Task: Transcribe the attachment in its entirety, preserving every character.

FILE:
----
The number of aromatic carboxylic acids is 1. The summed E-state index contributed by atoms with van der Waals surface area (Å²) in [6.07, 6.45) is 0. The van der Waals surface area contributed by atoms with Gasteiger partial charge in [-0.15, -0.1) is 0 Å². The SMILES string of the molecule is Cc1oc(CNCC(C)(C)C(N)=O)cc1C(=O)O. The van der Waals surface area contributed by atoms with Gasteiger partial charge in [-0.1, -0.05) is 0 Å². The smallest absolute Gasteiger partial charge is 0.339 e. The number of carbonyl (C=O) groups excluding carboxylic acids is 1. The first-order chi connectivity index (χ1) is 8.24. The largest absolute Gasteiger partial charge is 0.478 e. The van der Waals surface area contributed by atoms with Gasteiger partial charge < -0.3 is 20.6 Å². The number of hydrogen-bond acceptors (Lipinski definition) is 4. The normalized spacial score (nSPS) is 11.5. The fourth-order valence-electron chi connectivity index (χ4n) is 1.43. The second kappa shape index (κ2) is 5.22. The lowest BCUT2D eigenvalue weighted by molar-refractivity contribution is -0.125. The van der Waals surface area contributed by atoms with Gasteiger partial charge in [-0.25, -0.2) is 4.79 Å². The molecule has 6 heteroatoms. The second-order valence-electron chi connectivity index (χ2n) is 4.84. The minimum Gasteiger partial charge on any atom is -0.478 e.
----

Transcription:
The number of aromatic carboxylic acids is 1. The summed E-state index contributed by atoms with van der Waals surface area (Å²) in [6.07, 6.45) is 0. The van der Waals surface area contributed by atoms with Gasteiger partial charge in [-0.15, -0.1) is 0 Å². The SMILES string of the molecule is Cc1oc(CNCC(C)(C)C(N)=O)cc1C(=O)O. The van der Waals surface area contributed by atoms with Gasteiger partial charge in [-0.1, -0.05) is 0 Å². The smallest absolute Gasteiger partial charge is 0.339 e. The number of carbonyl (C=O) groups excluding carboxylic acids is 1. The first-order chi connectivity index (χ1) is 8.24. The largest absolute Gasteiger partial charge is 0.478 e. The van der Waals surface area contributed by atoms with Gasteiger partial charge < -0.3 is 20.6 Å². The number of hydrogen-bond acceptors (Lipinski definition) is 4. The normalized spacial score (nSPS) is 11.5. The fourth-order valence-electron chi connectivity index (χ4n) is 1.43. The second kappa shape index (κ2) is 5.22. The lowest BCUT2D eigenvalue weighted by molar-refractivity contribution is -0.125. The van der Waals surface area contributed by atoms with Gasteiger partial charge in [-0.25, -0.2) is 4.79 Å². The molecule has 6 heteroatoms. The second-order valence-electron chi connectivity index (χ2n) is 4.84. The minimum Gasteiger partial charge on any atom is -0.478 e.